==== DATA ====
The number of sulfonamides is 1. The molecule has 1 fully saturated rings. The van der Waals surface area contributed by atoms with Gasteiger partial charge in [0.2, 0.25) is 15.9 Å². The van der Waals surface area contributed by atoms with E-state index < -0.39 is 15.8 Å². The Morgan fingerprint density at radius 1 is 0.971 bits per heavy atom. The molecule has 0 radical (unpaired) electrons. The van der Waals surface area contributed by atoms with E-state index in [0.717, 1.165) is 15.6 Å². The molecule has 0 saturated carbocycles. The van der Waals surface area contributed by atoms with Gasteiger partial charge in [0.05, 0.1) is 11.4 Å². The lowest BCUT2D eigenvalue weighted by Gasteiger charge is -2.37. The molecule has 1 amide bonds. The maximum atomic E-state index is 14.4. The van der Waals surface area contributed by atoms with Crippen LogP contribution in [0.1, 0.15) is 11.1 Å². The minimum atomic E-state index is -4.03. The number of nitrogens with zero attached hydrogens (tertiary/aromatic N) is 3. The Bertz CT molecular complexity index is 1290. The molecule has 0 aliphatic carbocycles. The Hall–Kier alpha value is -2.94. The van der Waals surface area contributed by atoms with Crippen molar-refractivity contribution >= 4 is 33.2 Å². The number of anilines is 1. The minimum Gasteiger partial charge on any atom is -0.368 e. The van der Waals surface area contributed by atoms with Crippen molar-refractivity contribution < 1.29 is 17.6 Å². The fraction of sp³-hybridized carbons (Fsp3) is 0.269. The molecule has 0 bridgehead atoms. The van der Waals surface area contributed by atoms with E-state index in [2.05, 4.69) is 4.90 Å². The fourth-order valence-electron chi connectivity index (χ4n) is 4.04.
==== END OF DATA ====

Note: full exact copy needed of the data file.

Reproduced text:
The number of sulfonamides is 1. The molecule has 1 fully saturated rings. The van der Waals surface area contributed by atoms with Gasteiger partial charge in [0.2, 0.25) is 15.9 Å². The van der Waals surface area contributed by atoms with E-state index < -0.39 is 15.8 Å². The Morgan fingerprint density at radius 1 is 0.971 bits per heavy atom. The molecule has 0 radical (unpaired) electrons. The van der Waals surface area contributed by atoms with E-state index in [0.717, 1.165) is 15.6 Å². The molecule has 0 saturated carbocycles. The van der Waals surface area contributed by atoms with Gasteiger partial charge in [0.05, 0.1) is 11.4 Å². The lowest BCUT2D eigenvalue weighted by Gasteiger charge is -2.37. The molecule has 1 amide bonds. The maximum atomic E-state index is 14.4. The van der Waals surface area contributed by atoms with Crippen LogP contribution in [0.1, 0.15) is 11.1 Å². The minimum atomic E-state index is -4.03. The number of nitrogens with zero attached hydrogens (tertiary/aromatic N) is 3. The Bertz CT molecular complexity index is 1290. The molecule has 0 aliphatic carbocycles. The Hall–Kier alpha value is -2.94. The van der Waals surface area contributed by atoms with Crippen molar-refractivity contribution >= 4 is 33.2 Å². The number of anilines is 1. The minimum Gasteiger partial charge on any atom is -0.368 e. The van der Waals surface area contributed by atoms with Crippen molar-refractivity contribution < 1.29 is 17.6 Å². The fraction of sp³-hybridized carbons (Fsp3) is 0.269. The molecule has 0 bridgehead atoms. The van der Waals surface area contributed by atoms with E-state index in [2.05, 4.69) is 4.90 Å². The fourth-order valence-electron chi connectivity index (χ4n) is 4.04.